Coronavirus and xenophobia: ‘Blame China’ is Trump’s 2020 version of ‘Build the wall’

In 2016, Donald Trump fueled his improbable presidential victory with an arsenal of catch-phrases designed to incite and excite the Fox News and Breitbart audience that lives in fear of America’s diversity and inevitable demographic changes. “Make America Great Again” and “Build the Wall” were staples of Trump’s road show. As the 2020 campaign comes into focus, Trump is looking to recreate the success of 2016 by refreshing his xenophobic rhetoric and channeling it toward China.

The coronavirus has presented the president with an adversary unlike any other he has confronted. It cannot be intimidated by angry tweets. It cannot be dismissed with a nickname. It cannot be diminished by calling it a “hoax,” as he did in February. And as the death toll rises, while Trump’s poll numbers fall, a new, old strategy is taking shape.

Trump’s offensive past rhetoric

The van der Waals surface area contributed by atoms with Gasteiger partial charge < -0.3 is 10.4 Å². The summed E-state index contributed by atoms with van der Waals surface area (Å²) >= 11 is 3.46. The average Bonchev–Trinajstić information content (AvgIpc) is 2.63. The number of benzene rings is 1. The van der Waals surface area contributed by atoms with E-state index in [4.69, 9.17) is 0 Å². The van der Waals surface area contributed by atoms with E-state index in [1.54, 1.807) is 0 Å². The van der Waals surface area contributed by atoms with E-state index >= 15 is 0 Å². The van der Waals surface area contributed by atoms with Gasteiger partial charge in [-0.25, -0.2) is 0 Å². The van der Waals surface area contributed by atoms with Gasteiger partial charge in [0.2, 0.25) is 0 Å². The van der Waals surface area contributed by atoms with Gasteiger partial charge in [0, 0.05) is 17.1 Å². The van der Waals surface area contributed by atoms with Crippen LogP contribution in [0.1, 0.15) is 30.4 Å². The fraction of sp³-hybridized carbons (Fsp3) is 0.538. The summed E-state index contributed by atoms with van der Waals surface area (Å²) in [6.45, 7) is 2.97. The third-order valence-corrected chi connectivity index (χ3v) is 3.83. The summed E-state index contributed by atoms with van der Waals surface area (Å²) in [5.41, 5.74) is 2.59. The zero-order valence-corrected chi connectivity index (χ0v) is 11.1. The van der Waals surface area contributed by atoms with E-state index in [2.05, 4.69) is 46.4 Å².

Candidate Trump declared in 2016 that Mexico was “sending bad hombres and people that have lots of problems” to the United States. “They’re bringing drugs. They’re bringing crime. They’re rapists,” he claimed. He declared that “They’re taking our jobs…They’re taking our money,” creating an “us-vs-them” dynamic to justify his foray into anti-immigrant hate-speech.

Four years later, Trump and his Republican enablers are offering the country what amounts to a remix of 2016, this time replacing Mexico with China. On April 18th, the president tweeted, “China wants Sleepy Joe sooo badly. They want all of those billions of dollars that they have been paying to the U.S. back, and much more. Joe is an easy mark, their DREAM CANDIDATE!”

Following Trump’s lead, the campaign arm for Senate Republicans circulated a 57-page memo that instructed GOP candidates to “attack China” and to attack Democrats for being “soft on China.” The memo pointedly says, “China caused this pandemic by covering it up, lying, and hoarding the world’s supply of medical equipment.”

During her first White House press briefing, Press Secretary Kayleigh McEnany reiterated the president’s “displeasure with China” and defended his statements that he has a “high degree of confidence” that the coronavirus originated in a laboratory in Wuhan, China, directly contradicting an on-the-record statement from his own intelligence community.